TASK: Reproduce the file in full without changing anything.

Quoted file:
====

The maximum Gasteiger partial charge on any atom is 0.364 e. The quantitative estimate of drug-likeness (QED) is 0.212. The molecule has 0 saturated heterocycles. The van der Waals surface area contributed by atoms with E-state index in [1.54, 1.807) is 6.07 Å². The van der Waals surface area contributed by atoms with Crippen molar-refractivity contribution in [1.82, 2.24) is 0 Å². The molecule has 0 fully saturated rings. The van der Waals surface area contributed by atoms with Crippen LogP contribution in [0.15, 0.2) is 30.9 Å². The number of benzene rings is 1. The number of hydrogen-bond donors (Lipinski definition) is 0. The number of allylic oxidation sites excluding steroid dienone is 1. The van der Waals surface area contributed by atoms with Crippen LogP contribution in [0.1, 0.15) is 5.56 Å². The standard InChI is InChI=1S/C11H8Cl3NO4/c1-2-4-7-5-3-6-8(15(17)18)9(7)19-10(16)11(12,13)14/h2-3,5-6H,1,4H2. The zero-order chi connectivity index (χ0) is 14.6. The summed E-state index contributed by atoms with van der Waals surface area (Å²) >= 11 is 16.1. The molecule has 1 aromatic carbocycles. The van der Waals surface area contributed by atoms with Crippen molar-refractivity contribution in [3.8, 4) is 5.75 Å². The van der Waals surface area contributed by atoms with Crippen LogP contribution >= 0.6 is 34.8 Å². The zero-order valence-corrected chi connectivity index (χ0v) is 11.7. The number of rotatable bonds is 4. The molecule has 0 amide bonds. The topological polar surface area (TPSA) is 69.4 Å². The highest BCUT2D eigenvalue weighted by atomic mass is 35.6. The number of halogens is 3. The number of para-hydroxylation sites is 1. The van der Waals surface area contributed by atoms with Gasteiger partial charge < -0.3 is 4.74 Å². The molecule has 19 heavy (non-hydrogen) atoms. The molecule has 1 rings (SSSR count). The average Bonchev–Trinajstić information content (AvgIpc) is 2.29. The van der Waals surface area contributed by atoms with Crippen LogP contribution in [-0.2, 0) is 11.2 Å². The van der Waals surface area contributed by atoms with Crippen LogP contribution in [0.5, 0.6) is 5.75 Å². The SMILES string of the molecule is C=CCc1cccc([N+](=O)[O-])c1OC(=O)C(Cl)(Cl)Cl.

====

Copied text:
The maximum Gasteiger partial charge on any atom is 0.364 e. The quantitative estimate of drug-likeness (QED) is 0.212. The molecule has 0 saturated heterocycles. The van der Waals surface area contributed by atoms with E-state index in [1.54, 1.807) is 6.07 Å². The van der Waals surface area contributed by atoms with Crippen molar-refractivity contribution in [1.82, 2.24) is 0 Å². The molecule has 0 fully saturated rings. The van der Waals surface area contributed by atoms with Crippen LogP contribution in [0.15, 0.2) is 30.9 Å². The number of benzene rings is 1. The number of hydrogen-bond donors (Lipinski definition) is 0. The number of allylic oxidation sites excluding steroid dienone is 1. The van der Waals surface area contributed by atoms with Crippen LogP contribution in [0.1, 0.15) is 5.56 Å². The standard InChI is InChI=1S/C11H8Cl3NO4/c1-2-4-7-5-3-6-8(15(17)18)9(7)19-10(16)11(12,13)14/h2-3,5-6H,1,4H2. The zero-order chi connectivity index (χ0) is 14.6. The summed E-state index contributed by atoms with van der Waals surface area (Å²) >= 11 is 16.1. The molecule has 1 aromatic carbocycles. The van der Waals surface area contributed by atoms with Crippen molar-refractivity contribution in [3.8, 4) is 5.75 Å². The van der Waals surface area contributed by atoms with Crippen LogP contribution >= 0.6 is 34.8 Å². The zero-order valence-corrected chi connectivity index (χ0v) is 11.7. The number of rotatable bonds is 4. The molecule has 0 amide bonds. The topological polar surface area (TPSA) is 69.4 Å². The highest BCUT2D eigenvalue weighted by atomic mass is 35.6. The number of halogens is 3. The number of para-hydroxylation sites is 1. The van der Waals surface area contributed by atoms with Gasteiger partial charge < -0.3 is 4.74 Å². The molecule has 19 heavy (non-hydrogen) atoms. The molecule has 1 rings (SSSR count). The average Bonchev–Trinajstić information content (AvgIpc) is 2.29. The van der Waals surface area contributed by atoms with Crippen LogP contribution in [-0.2, 0) is 11.2 Å². The van der Waals surface area contributed by atoms with Crippen LogP contribution in [0.5, 0.6) is 5.75 Å². The SMILES string of the molecule is C=CCc1cccc([N+](=O)[O-])c1OC(=O)C(Cl)(Cl)Cl.